Starting school – Top tips to get off to a great start at school

September 12, 2018
Select Psychology

It’s a time of big change for children and parents alike. Many of us will have snap shots of memories of starting school: the smell of the classrooms, the sound of the dinner bell, the feeling of new school shoes.

Now we are parents how do we help our children to take their first steps into their school lives?

In consultation with our specialist Child Psychologists we have come up with some useful tips that we hope will help:

Stay calm and positive – be confident!

While all parents have mixed feelings about their child starting school, and feeling anxious and protective is completely normal, your child will pick up on unspoken messages you give, so try to stay positive and calm.

A clear message that lets them know you are confident they will cope and have fun is useful, as well as straightforward information about when they will see you next.

For example, “Have a great time with (Mrs X) – I bet you’ll enjoy all the Lego! I’ll pick you up straight after lunch.”

Try to avoid using phrases such as “I know you will be worried”. Not all kids are and in doing so we can plant seeds about failure and undermine their natural ability to cope and be curious.

Don’t linger

When it comes to the time to leave, a quick cuddle and goodbye followed by a firm and swift departure are best for children.  Although it’s tempting to linger to try to help them settle or check that they are ok, doing this for too long only prolongs things and puts off the inevitable, which can make it harder for both of you!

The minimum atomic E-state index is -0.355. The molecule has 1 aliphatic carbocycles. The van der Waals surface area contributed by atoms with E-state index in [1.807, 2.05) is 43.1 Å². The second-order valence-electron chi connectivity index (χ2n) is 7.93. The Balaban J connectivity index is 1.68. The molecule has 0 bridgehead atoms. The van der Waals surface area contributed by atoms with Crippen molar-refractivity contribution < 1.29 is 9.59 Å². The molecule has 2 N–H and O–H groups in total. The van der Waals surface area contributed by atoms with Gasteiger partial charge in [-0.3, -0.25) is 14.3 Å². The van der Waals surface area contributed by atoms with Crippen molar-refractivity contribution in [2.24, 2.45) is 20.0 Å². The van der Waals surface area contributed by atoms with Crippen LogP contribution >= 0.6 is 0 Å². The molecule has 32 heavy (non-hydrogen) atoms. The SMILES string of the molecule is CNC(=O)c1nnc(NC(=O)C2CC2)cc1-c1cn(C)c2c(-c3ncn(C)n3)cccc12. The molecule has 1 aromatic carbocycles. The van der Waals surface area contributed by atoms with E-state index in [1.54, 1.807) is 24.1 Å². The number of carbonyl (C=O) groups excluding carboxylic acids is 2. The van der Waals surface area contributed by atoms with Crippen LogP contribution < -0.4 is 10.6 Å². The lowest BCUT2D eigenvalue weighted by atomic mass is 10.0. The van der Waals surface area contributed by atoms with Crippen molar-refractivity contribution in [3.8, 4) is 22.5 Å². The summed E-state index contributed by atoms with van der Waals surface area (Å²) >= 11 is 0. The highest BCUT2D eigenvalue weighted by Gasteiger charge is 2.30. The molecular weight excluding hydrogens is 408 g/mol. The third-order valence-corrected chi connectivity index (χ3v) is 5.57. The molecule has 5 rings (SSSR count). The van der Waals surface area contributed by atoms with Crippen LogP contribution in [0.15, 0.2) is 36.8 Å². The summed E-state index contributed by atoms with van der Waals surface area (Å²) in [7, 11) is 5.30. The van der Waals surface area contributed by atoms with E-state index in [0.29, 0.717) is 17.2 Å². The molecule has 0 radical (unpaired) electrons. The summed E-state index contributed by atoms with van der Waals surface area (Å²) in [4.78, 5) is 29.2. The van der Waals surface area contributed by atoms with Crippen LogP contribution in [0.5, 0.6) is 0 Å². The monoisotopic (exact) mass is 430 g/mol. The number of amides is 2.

Give yourself plenty of time on a morning!

 Set expectations for their new routine and make sure you give yourselves plenty of time. Most 4 year olds have no sense of urgency when it comes to getting on with the boring tasks such as getting dressed and brushing their teeth!

Give them confidence to ask

We all worry about whether our children can read and write and want them to be well prepared for school. Our children are much more likely to be worried about how they will find the toilet or what to do at lunchtime. You can help prepare your child by making sure they feel confident to ask the teacher if they need help with finding something.

Give them confidence to make friends

Making friends is a big part of starting school. You can help them by playing games with their teddies and practising phrases such as, “what is your name?”, “can I play with you”, or “do you like football”.

It will be much easier for your child to use these phrases if they are familiar with them.

Relax after school

It is important to have some time after school for the child to engage in things which they like to do and are relaxing for them. Children are often tired after school so can find additional demands and activities hard.

Don’t bombard them with questions!

We all want to know what has happened at school but don’t bombard them with questions as soon as they come out of school, particularly about the things which we are worried about as parents, such as did they play with anyone or did they have anything for lunch. Ask them if they had a nice day or what was their favourite thing to have done and then allow them to tell you about their day in their own time.

And finally…

Remember, this is a big step, and some children will adjust more easily than others. It is important that you don’t compare your child, and if you have any concerns about them settling in speak to the teacher, they will be there to offer support and advice for you.

Written by Sarah Myburgh in consultation with Dr Emma Honey, Dr Susan Bruce and Dr Emma Bacon.

No comments

Leave a Reply

Your email address will not be published. Required fields are marked *